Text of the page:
March 14, 2011
I took the picture below on a lonely stretch of beach in Brooklyn and trust me, there aren’t many lonely stretches of beach here. The lights in the background are South Brooklyn looking from Sea Gate toward Bath Beach.
I was first there twelve to fifteen years ago. It was a very cool place and fairly isolated. There were remains of some very, very old industry there. All along the beach were rusted ship chains attached to the ground, remains of a wooden pier, and large rusted metal rings set into the ground. There was also a large trapdoor set into the ground. It was dark and secluded and every bit as Scooby Doo as it sounds. When I returned last year there was a big change. Some years back we had a very bad winter storm that washed out most of the beach in South Brooklyn. The army corps of engineers came in and replaced all the sand in Coney Island and Sea Gate but they added far more than I ever saw in my lifetime. For example, you may be familiar with the old song “Under the Boardwalk.” That was based on the Coney Island boardwalk and all of my life the boardwalk was ten feet above the sand. Now the beach is so elevated that the sand comes right up to the bottom of the boardwalk.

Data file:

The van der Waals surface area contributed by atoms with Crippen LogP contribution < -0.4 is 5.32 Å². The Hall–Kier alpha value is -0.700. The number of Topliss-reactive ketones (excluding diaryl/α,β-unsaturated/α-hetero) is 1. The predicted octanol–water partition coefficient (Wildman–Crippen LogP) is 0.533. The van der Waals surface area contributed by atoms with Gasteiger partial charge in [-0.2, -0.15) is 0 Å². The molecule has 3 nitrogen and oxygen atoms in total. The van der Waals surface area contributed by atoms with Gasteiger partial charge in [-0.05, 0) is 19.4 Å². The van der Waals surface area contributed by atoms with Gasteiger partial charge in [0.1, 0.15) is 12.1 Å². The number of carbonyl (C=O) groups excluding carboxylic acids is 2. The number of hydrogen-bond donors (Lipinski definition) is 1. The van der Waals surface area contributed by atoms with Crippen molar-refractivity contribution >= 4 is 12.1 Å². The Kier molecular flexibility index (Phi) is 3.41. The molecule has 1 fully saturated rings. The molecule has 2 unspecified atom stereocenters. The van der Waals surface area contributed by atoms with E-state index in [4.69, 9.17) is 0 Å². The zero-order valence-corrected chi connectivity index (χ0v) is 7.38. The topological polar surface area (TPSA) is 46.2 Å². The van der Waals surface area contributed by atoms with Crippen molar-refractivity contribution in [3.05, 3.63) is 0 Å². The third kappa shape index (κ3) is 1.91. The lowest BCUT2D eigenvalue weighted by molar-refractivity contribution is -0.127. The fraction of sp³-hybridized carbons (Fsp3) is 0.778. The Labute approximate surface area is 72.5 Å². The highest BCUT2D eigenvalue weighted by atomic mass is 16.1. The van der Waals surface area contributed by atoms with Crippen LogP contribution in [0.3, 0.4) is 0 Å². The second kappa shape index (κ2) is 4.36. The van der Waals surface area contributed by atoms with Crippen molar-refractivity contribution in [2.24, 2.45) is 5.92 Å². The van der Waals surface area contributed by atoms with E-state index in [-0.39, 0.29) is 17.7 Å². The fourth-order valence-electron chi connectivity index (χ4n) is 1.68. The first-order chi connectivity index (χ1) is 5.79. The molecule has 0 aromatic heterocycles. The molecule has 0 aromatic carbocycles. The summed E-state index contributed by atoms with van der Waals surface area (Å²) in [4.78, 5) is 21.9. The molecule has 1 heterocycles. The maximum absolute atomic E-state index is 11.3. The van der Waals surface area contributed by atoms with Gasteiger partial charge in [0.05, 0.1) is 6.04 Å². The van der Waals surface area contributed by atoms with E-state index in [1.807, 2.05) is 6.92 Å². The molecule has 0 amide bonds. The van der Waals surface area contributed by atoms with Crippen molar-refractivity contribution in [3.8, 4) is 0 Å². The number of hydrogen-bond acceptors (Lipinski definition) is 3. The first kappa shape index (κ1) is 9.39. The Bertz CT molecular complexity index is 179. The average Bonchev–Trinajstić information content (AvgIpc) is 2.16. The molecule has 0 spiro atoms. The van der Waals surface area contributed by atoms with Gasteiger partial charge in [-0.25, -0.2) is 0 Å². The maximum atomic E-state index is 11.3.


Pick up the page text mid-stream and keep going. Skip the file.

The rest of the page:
In Sea Gate, this means that most of the cool artifacts are now buried. Even the tall fence that separated Sea Gate’s gated community is now so short in places that you can simply step over it. The pilings you see in the picture used to stand tall in the water, stretching into the sea. Now they are buried in sand.
The picture was taken in extreme low-light conditions. The flash was useless and the only illumination was from the moon. I needed to do some fooling around with some imaging programs to produce that picture but it is a very good representation of what I saw. I have always had a soft spot for black and white photography and I think the graininess adds to the haunting quality of the picture.